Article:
About Lazy Validation
Lazy validation is a validation method to perform better validation with less effort.
How it works
Lazy validation only validates data that is readily available as parameters or immediate results of the tested action and by relying on the model-based test engine to make sure that all other appropriate validations (that is, validation of side-effects) occur later. Lazy validation is related to state-transition testing and Model-Based Testing and works by letting the model-based engine pass stateful objects around between tests of the different actions in the system to ensure that eventually all possible validations have occurred.
To understand lazy validation, imagine a simple CRUD (Create, Read, Update and Delete) system such as a database and consider how to validate deletion. Assume there is one generic test method for each of the Create, Read, Update and Delete operations, that each of these tests take an object as parameter and that this object is annotated with a state factor telling what state the object is expected to be in. Finally, the delete operation itself reports how many objects it deleted. The validation in the test of the Delete operation simply matches the expected state of the object (object exists or does not exist) and the result of the delete operation (zero or one objects deleted). Note that Parameterized Validation is an alternative to program logic to determine expected results.
While this validation may catch basic errors it does not check that the object was actually deleted from the system – only that the delete operation reported the correct number. It is necessary to do more checks but the point with lazy validation is to do these checks in the validation of Create, Read and Update and not as part of the test of Delete. This assumes of course that there will be a test of Create, Read and Update against deleted objects.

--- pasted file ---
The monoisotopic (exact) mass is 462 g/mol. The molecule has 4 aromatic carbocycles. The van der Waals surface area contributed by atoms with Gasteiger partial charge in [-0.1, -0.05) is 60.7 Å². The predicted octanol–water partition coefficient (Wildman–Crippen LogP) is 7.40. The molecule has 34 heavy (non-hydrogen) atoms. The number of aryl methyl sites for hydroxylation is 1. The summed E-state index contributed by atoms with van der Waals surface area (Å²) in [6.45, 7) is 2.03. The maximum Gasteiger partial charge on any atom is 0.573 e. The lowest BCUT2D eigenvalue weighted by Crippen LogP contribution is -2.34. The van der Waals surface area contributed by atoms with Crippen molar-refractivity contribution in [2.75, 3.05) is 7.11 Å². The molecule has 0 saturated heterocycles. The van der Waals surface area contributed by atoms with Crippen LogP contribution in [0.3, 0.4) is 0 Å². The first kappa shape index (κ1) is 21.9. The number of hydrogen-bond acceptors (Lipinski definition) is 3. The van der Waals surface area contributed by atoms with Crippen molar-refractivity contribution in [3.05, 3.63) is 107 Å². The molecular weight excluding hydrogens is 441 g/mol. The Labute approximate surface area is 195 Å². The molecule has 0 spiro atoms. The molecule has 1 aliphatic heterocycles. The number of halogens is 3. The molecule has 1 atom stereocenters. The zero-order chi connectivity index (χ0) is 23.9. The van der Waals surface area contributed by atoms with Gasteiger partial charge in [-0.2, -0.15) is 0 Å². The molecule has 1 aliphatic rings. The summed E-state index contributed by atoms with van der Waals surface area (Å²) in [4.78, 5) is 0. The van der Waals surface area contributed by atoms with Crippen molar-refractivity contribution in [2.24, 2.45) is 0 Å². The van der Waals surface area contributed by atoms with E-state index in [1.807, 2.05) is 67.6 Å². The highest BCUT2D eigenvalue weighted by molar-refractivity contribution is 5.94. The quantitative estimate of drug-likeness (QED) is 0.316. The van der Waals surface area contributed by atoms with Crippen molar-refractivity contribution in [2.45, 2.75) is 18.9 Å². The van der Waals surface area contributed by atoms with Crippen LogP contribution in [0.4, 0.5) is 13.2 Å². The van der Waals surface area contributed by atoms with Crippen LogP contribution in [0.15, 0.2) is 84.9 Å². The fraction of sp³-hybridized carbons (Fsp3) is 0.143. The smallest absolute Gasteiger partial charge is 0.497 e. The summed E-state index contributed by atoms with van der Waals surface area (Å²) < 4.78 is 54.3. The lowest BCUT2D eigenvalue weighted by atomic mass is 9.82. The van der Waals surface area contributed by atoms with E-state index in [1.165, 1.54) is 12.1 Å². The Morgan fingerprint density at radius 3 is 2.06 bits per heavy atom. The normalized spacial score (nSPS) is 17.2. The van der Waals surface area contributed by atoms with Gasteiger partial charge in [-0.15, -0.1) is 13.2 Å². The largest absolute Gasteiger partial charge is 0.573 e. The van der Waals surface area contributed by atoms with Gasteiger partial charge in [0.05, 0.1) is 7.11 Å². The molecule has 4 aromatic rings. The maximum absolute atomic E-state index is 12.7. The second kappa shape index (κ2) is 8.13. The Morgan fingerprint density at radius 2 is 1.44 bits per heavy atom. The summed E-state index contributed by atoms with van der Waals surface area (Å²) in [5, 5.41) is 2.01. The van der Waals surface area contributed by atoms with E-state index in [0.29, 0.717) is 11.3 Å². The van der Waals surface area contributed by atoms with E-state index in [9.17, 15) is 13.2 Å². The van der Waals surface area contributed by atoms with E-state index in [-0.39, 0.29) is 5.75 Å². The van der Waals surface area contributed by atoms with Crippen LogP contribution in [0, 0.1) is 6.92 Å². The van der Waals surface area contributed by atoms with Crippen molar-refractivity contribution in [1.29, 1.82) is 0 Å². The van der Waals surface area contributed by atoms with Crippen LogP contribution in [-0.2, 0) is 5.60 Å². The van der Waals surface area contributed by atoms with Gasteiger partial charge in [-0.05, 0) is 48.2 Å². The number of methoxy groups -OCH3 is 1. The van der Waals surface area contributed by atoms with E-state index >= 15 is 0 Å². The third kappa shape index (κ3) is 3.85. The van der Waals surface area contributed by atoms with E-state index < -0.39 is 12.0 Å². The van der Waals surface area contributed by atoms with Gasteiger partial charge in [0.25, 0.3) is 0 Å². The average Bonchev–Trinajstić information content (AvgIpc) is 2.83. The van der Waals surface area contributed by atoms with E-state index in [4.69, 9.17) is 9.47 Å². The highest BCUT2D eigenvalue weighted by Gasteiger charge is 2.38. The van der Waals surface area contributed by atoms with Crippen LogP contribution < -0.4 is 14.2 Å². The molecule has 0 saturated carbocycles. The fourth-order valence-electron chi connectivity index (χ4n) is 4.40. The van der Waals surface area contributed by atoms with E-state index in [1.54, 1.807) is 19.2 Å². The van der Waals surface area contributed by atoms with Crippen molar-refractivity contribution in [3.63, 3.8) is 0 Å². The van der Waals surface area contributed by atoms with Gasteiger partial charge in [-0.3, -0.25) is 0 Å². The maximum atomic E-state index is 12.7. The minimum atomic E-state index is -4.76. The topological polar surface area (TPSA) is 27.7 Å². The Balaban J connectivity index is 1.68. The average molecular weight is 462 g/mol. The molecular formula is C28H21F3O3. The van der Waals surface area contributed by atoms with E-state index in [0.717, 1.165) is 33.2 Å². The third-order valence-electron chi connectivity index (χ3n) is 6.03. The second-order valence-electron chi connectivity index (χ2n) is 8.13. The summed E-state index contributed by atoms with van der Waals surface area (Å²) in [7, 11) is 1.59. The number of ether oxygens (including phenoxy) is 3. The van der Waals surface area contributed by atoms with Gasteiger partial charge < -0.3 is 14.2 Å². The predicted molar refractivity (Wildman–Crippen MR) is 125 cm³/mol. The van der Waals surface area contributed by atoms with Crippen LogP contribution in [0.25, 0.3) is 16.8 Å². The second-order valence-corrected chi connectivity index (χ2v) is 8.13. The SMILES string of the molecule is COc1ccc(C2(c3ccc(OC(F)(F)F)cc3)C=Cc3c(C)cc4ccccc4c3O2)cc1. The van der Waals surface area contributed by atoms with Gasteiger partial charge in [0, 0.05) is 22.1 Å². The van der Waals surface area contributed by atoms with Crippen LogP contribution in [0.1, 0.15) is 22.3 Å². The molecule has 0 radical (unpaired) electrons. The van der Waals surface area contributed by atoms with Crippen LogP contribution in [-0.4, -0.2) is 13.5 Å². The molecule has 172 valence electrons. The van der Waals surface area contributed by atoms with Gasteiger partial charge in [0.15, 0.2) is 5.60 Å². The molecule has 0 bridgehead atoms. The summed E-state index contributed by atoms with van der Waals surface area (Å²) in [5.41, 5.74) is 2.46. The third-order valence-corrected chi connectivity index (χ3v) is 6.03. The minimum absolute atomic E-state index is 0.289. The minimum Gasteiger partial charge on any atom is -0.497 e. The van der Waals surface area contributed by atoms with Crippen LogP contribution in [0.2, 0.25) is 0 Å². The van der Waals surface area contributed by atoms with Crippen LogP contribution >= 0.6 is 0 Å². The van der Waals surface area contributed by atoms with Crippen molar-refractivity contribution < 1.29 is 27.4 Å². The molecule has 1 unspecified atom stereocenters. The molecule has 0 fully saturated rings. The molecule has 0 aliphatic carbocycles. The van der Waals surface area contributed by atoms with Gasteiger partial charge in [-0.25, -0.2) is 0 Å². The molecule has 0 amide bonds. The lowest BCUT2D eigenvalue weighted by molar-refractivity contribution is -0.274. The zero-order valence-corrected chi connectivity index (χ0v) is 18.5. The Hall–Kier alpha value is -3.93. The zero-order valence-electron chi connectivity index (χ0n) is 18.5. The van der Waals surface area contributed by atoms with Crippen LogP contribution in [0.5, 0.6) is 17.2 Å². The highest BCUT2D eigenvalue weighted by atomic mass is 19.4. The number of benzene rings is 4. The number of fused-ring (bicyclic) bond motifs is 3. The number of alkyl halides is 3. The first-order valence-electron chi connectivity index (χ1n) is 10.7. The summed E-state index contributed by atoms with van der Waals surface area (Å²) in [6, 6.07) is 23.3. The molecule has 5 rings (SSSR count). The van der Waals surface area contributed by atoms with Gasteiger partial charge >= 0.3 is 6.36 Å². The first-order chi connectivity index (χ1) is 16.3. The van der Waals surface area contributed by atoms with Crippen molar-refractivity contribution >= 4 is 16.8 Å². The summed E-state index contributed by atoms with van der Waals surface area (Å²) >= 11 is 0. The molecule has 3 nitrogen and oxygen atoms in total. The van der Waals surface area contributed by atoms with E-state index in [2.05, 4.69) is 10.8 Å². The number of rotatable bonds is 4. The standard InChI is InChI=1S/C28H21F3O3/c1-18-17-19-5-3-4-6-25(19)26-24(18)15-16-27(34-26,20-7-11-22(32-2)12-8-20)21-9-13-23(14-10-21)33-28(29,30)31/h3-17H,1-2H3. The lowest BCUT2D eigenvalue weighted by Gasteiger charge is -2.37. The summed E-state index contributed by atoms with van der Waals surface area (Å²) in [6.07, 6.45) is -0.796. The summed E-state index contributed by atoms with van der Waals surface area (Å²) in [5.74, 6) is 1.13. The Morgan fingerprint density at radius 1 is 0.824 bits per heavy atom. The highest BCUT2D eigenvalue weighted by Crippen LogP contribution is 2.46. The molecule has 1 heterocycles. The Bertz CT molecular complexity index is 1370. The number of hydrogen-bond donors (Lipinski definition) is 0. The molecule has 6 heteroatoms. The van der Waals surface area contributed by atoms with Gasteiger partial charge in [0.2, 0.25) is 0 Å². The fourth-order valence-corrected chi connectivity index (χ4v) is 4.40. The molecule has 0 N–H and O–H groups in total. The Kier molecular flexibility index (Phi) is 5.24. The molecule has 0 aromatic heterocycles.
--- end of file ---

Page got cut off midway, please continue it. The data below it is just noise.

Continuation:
The benefit of lazy validation is that it simplifies validation while at the same time making it stronger: For example, the obvious additional validation of a Delete operation is a subsequent Read, but Create, Update and Delete are also affected. With lazy validation there is better assurance that Create, Update and Delete are applied to deleted objects (the choice is made in the Combinatorial Test design). A second benefit of lazy validation is that it is easier to create thorough validations (e.g. checking that all members of the object have the expected values on a Read), because incomplete validations stick out more clearly when all validations work on local data.
Lazy validation decouples actions from the validation of side-effects so if a side-effect fails to validate it is necessary to inspect the history of the involved data. QS contains powerful facilities to assist this inspection.